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Mayawati's rout is Congress' gain

By Jyoti Malhotra
May 16, 2009 16:38 IST
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The Bahujan Samaj Party's rout in Uttar Pradesh only means one thing: Never take the people for granted.

In the kasbahs, mohallas, villages and towns of UP over the last few weeks, it was clear that Chief Minister Mayawati's unparalleled power was likely to be dented because of the manner in which she sought to redefine the state in her own image.

But the thought that she could do so badly few could have imagined.

After she swept the assembly polls two years ago, Mayawati felt she could do no wrong. In the name of empowering the Dalit population, Mayawati abandoned the state to turn Lucknow into another Rome.

The number of statues in sandstone that are still being unveiled in the state, in her own likeness as well as those of Dalit leaders Kanshi Ram and Bhimrao Ambedkar, interspersed with elephants, is indicative of the Romanesque disdain with which she treated her people.

In the newest park, cheek-by-jowl in the new suburb of Gomtinagar in Lucknow, on the other side of the Gomti river, two enormous domed buildings are coming up, and the rumour is that they are paved with titanium.

If you speak to anyone within 150-odd kms of Lucknow about Mayawati's rule, how she was doing in the state, you got only one answer: "Woh to Lucknow mein pathhar pees rahi hain, (She is grinding the stone in Lucknow)," they said, referring to the vulgar display of wealth associated with the building of her statues.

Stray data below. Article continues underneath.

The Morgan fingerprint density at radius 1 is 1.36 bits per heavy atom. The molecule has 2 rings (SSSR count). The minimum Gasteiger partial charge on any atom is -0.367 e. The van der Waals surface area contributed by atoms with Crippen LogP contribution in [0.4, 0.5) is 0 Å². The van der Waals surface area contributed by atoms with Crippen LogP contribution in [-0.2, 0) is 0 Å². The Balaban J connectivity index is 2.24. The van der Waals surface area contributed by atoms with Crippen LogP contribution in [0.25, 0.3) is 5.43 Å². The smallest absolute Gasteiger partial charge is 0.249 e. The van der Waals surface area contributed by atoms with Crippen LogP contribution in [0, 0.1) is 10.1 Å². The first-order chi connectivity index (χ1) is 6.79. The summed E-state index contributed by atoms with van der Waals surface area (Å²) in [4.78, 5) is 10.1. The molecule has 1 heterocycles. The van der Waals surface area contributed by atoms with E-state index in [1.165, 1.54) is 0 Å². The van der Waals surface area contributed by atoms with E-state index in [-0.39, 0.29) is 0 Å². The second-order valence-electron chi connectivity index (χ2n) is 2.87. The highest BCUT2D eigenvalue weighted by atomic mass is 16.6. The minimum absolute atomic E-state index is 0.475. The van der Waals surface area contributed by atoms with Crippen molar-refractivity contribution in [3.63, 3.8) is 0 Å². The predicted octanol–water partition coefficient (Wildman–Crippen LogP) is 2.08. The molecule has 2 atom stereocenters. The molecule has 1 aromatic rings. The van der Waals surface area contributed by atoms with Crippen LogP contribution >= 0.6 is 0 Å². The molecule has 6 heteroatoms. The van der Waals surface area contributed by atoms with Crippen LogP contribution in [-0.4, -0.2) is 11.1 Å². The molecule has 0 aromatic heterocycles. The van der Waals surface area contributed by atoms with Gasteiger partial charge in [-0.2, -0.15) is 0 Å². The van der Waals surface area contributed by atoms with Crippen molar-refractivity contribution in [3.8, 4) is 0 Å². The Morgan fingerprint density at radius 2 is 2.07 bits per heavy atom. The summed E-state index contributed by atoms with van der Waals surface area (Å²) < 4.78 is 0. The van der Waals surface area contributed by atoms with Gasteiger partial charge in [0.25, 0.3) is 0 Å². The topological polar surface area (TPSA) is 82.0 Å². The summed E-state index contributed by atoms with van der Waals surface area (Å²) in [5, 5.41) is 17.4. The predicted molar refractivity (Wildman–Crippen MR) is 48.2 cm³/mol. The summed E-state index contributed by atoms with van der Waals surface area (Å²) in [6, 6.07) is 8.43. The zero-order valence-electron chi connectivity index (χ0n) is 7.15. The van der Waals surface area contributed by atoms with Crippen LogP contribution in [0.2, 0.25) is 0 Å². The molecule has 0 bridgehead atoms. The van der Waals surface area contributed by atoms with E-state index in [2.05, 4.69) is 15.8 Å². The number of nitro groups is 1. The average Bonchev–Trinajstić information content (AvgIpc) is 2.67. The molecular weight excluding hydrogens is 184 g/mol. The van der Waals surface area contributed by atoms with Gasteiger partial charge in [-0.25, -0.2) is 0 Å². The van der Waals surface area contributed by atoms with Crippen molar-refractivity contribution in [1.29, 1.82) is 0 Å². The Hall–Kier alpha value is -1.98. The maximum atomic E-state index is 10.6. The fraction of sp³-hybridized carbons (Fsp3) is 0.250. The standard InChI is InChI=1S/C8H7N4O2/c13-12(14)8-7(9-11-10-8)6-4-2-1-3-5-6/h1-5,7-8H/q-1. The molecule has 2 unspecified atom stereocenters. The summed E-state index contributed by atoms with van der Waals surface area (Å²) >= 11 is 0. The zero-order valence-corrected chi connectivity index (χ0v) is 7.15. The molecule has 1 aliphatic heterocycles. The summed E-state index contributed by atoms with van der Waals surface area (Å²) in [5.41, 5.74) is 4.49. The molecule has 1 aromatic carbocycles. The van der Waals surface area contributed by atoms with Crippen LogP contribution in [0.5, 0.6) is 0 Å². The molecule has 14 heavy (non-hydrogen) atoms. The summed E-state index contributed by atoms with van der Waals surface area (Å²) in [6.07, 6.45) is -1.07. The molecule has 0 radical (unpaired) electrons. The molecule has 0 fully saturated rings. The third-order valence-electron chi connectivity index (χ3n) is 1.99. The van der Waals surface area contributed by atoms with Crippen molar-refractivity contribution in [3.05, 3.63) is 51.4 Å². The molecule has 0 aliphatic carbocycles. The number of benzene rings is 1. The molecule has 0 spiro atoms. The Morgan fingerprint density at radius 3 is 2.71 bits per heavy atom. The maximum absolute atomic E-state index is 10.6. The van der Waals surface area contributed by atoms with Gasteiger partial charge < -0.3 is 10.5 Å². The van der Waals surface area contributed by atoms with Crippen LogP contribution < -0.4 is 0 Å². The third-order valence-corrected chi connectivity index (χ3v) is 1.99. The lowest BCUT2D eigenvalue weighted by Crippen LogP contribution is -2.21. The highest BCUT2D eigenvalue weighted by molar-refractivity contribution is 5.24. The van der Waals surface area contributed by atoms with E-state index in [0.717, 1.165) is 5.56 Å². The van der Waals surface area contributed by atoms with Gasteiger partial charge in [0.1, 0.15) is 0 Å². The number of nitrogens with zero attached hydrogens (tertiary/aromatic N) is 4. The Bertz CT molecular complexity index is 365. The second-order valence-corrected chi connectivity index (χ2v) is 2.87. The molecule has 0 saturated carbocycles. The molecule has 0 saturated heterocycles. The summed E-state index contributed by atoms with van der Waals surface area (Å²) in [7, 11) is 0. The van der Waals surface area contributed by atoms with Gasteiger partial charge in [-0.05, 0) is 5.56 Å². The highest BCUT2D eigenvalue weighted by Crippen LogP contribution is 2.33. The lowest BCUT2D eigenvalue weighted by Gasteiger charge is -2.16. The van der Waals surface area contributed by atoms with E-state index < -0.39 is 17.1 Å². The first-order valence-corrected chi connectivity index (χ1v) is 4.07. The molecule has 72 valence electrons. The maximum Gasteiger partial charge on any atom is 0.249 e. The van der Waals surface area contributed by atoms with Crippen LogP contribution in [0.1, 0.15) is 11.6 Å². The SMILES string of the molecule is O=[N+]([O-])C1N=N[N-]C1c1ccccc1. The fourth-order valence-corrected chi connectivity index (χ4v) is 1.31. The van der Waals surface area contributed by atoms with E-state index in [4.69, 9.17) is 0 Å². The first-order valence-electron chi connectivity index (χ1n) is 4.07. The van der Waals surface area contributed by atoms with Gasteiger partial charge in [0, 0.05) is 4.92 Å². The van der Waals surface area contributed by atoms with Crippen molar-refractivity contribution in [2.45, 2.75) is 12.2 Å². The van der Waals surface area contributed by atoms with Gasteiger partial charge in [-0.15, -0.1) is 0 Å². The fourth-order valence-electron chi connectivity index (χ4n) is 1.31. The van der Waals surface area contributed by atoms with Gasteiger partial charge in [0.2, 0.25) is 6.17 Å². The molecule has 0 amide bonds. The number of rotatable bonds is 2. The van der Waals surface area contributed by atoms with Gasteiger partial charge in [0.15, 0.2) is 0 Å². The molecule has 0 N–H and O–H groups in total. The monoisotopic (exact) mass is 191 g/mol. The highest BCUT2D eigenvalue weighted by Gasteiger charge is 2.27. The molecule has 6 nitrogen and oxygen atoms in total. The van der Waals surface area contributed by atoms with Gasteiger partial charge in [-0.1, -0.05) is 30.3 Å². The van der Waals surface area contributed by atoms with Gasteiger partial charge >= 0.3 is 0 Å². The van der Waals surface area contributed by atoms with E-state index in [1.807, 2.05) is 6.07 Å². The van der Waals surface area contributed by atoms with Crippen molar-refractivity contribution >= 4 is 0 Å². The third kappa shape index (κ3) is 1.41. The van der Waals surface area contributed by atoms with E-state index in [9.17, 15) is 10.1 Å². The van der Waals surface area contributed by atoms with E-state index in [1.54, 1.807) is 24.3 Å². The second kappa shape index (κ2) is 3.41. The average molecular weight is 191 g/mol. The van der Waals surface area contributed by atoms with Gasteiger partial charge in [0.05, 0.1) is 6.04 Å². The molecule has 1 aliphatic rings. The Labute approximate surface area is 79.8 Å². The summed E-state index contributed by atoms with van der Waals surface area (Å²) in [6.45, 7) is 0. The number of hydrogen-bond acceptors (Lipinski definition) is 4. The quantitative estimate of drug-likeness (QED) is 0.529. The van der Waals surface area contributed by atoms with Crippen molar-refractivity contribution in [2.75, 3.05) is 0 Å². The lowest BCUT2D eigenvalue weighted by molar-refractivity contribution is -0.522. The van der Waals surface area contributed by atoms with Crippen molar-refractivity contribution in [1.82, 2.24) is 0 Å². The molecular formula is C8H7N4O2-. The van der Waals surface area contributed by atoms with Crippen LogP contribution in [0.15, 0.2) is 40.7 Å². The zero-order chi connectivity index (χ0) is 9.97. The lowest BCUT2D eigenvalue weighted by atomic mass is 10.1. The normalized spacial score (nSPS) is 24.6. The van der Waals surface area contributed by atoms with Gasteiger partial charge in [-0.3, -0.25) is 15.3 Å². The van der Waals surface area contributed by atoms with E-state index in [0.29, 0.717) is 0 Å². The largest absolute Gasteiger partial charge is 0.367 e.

But there is another reason why Mayawati has lost so badly and the Congress has done so much better. The Dalit leader's "sarvajan samay, sarvajan hitay," turn of phrase, meaning 'all castes are empowered equally,' a magic slogan that she used with such devastating effect in the assembly polls, didn't really translate on the ground this time.

Mayawati's rainbow coalition of Brahmins, Dalits, middle castes like Vaishyas and Muslims, that brought her to power two years ago in Lucknow was not able to neutralise the overt conspicuous consumption of wealth that was seen as personal aggrandisement.

The people of Uttar Pradesh clearly felt that Mayawati's reform agenda was only directed at herself, not for the people of the state.

The anti-Mayawati vote, instead, has benefitted the Congress party, which is why it has done so well. In fact, Congress leaders themselves seem totally surprised by the show of hands in their favour -- even though favourites like Salim Shervani (the five time MP from Badaiyon) and Begum Noor Bano from Rampur have lost this election.

Rahul Gandhi's decision, supported by party general secretary Digvijay Singh and others, that the Congress should fight independently from Uttar Pradesh and Bihar has been redeemed. Although it must be said that the Congress, so nervous about winning in both states, didn't have the courage to field candidates to fight all 80 seats in UP. The Congress party fielded only 68 candidates.

One major reason the Samajwadi Party did not do much better was because the Muslims did not vote en bloc in favour of Mulayam Singh Yadav, because of his association with Kalyan Singh, the man they hold responsible for bringing down the Babri Masjid in 1992.

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Jyoti Malhotra